Call for Wales Covid inquiry as UK inquiry opens
Calls for a Wales-specific Covid-19 pandemic public inquiry have been made as a UK inquiry opens in London today, October 4.
Former Court of Appeal judge Baroness Heather Hallett opened the independent inquiry in London today, October 4, saying she would conduct a “thorough” and “fair” hearing, and those who have suffered will be at the “heart” of the public inquiry.
Just before a minute’s silence was held for those who lost their lives, she said: “There’s one word that sums up the pandemic for so many, and that is the word ‘loss’.
“Although there were positive aspects of the pandemic, for example, the way in which communities banded together to help each other and the vulnerable, millions of people suffered loss, including the loss of friends and family members; the loss of good health – both mental and physical; economic loss; the loss of educational opportunities and the loss of social interaction.
“Those who are bereaved lost the most.
“They lost loved ones and the ability to mourn properly.”
Families have expressed fears they could be sidelined in the inquiry if they are only able to share their experiences through a Listening Project, which was established so members of the public can take part without formally giving evidence or attending a hearing.
This is due to begin later this year, with the inquiry expected to hold the first evidence hearings for its first module in late spring 2023.
In previous public inquiries, such as those concerning the Grenfell Tower fire and Manchester Arena bombing, family and friends provided “pen portraits” of victims at the start of the formal hearings.
According to its terms of reference, the Covid-19 inquiry will “listen to and consider carefully” the experiences of bereaved families and others affected by the pandemic.
It “will not consider in detail individual cases of harm or death”, but “listening to these accounts will inform its understanding”.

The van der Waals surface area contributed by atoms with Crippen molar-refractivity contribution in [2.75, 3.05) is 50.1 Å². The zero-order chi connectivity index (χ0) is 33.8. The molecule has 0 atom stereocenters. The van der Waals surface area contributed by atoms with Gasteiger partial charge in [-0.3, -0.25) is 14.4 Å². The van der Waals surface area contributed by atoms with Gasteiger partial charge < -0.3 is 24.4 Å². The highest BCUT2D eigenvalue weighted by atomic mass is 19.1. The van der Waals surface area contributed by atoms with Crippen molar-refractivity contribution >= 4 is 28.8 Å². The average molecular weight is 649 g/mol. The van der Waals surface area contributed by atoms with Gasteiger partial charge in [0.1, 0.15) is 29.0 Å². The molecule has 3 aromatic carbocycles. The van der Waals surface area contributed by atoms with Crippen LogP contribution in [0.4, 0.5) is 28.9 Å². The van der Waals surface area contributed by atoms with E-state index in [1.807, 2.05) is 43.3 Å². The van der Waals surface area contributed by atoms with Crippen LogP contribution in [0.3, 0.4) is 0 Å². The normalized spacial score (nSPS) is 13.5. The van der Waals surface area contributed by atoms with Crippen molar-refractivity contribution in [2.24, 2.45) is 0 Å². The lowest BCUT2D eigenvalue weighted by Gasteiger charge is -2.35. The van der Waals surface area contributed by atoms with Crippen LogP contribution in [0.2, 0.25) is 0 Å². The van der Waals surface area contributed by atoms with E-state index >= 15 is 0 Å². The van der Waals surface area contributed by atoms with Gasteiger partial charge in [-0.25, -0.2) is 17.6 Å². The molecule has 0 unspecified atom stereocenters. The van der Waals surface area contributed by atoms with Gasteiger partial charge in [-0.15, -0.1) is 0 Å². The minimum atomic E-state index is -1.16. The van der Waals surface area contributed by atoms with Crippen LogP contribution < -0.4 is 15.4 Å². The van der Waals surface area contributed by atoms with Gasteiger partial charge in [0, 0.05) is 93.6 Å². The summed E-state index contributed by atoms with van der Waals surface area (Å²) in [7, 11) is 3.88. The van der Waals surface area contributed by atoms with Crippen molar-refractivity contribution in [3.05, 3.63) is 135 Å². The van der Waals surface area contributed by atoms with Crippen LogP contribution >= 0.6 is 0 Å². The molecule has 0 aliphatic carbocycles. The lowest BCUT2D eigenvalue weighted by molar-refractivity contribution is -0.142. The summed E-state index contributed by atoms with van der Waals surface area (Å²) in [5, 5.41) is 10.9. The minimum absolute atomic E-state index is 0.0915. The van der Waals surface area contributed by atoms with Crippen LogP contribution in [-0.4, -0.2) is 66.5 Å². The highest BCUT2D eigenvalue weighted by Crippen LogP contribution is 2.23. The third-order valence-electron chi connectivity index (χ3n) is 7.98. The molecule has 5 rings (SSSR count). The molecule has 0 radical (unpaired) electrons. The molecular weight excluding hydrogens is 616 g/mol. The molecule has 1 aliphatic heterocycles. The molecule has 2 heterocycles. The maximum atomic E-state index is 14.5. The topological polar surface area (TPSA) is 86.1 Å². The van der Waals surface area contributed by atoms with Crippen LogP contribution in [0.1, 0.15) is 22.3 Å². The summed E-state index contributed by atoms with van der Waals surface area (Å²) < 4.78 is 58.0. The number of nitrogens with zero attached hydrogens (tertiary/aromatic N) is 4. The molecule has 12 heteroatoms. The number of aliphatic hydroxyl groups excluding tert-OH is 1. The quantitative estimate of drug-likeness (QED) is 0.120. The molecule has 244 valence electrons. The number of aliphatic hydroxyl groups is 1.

Baroness Heather Hallett told the Covid-19 public inquiry that the bereaved would be “properly consulted”.
She said: “We should also find an appropriate way, or ways, to commemorate those whom we have lost. In planning and designing the listening exercise and commemoration we will ensure that those most affected, in particular the bereaved, are properly consulted.
“I promised the bereaved, during the consultation process on the terms of reference, that those who have suffered will be at the heart of the inquiry.
“And I intend to keep that promise.
“As I’m sure they will understand that does not mean that I can, or should, consult them and the other core participants at every single stage of our preparation – if I did, the inquiry would go on forever.
“But today, I do invite further submissions on the listening exercise and other issues and thereafter we shall of course be listening to the most affected as we design the listening exercise and the commemoration or commemorations.”
Wales inquiry call
Welsh Liberal Democrat Leader Jane Dodds has reiterated her party’s calls for a Welsh specific Covid inquiry.
“Decisions made in Wales, by our devolved Government were often different and had an impact, be it negative or positive. The bereaved families of Wales deserve an inquiry that pays full attention to that decision-making in Cardiff Bay,” Jane Dodds MS said.
“The Welsh Liberal Democrats strongly believe in devolution, but Welsh Labour needs to understand that with increased powers comes increased scrutiny. This should not be sought to be avoided.
“I would once again urge the First Minister and Welsh Labour to reconsider their position. An inquiry is not about apportioning blame, but rather learning vital lessons to ensure we are more prepared for the future.”
Welsh Conservative Shadow Health Minister, Russell George MS has also made calls for a Wales-specific inquiry.
“The Welsh Conservatives have consistently called for a Wales-specific Covid inquiry to give bereaved families the answers that they deserve.
“At the very least, Welsh families should be given a place as core participants in the UK-wide inquiry. We also support the calls for the first stage of the inquiry to have a greater emphasis on the decisions made in Wales.
“I am disappointed that the Labour Government in Cardiff Bay continues to dodge scrutiny, given the differing decisions that they made and the fact that Wales had the highest deathrate in the entire UK.”
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